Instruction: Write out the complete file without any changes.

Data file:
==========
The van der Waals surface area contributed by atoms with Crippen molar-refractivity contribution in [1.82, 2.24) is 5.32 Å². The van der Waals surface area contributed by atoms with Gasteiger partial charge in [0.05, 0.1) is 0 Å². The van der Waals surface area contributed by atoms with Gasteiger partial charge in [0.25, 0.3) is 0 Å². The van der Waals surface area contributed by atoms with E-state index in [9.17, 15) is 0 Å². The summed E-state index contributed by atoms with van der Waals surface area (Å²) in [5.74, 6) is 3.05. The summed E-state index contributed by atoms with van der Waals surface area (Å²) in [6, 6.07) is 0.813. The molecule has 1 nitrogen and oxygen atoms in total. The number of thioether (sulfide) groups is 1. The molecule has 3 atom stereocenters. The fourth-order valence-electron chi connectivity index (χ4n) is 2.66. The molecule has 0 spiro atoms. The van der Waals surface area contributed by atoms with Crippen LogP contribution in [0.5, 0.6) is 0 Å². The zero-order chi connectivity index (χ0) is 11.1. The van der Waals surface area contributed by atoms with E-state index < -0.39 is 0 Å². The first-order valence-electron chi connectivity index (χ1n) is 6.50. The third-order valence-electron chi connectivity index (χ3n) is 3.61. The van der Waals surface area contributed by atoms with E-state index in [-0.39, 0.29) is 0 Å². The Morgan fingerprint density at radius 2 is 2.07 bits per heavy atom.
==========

The van der Waals surface area contributed by atoms with Crippen molar-refractivity contribution in [1.82, 2.24) is 5.32 Å². The van der Waals surface area contributed by atoms with Gasteiger partial charge in [0.05, 0.1) is 0 Å². The van der Waals surface area contributed by atoms with Gasteiger partial charge in [0.25, 0.3) is 0 Å². The van der Waals surface area contributed by atoms with E-state index in [9.17, 15) is 0 Å². The summed E-state index contributed by atoms with van der Waals surface area (Å²) in [5.74, 6) is 3.05. The summed E-state index contributed by atoms with van der Waals surface area (Å²) in [6, 6.07) is 0.813. The molecule has 1 nitrogen and oxygen atoms in total. The number of thioether (sulfide) groups is 1. The molecule has 3 atom stereocenters. The fourth-order valence-electron chi connectivity index (χ4n) is 2.66. The molecule has 0 spiro atoms. The van der Waals surface area contributed by atoms with Crippen LogP contribution in [0.5, 0.6) is 0 Å². The zero-order chi connectivity index (χ0) is 11.1. The van der Waals surface area contributed by atoms with E-state index < -0.39 is 0 Å². The first-order valence-electron chi connectivity index (χ1n) is 6.50. The third-order valence-electron chi connectivity index (χ3n) is 3.61. The van der Waals surface area contributed by atoms with E-state index in [-0.39, 0.29) is 0 Å². The Morgan fingerprint density at radius 2 is 2.07 bits per heavy atom.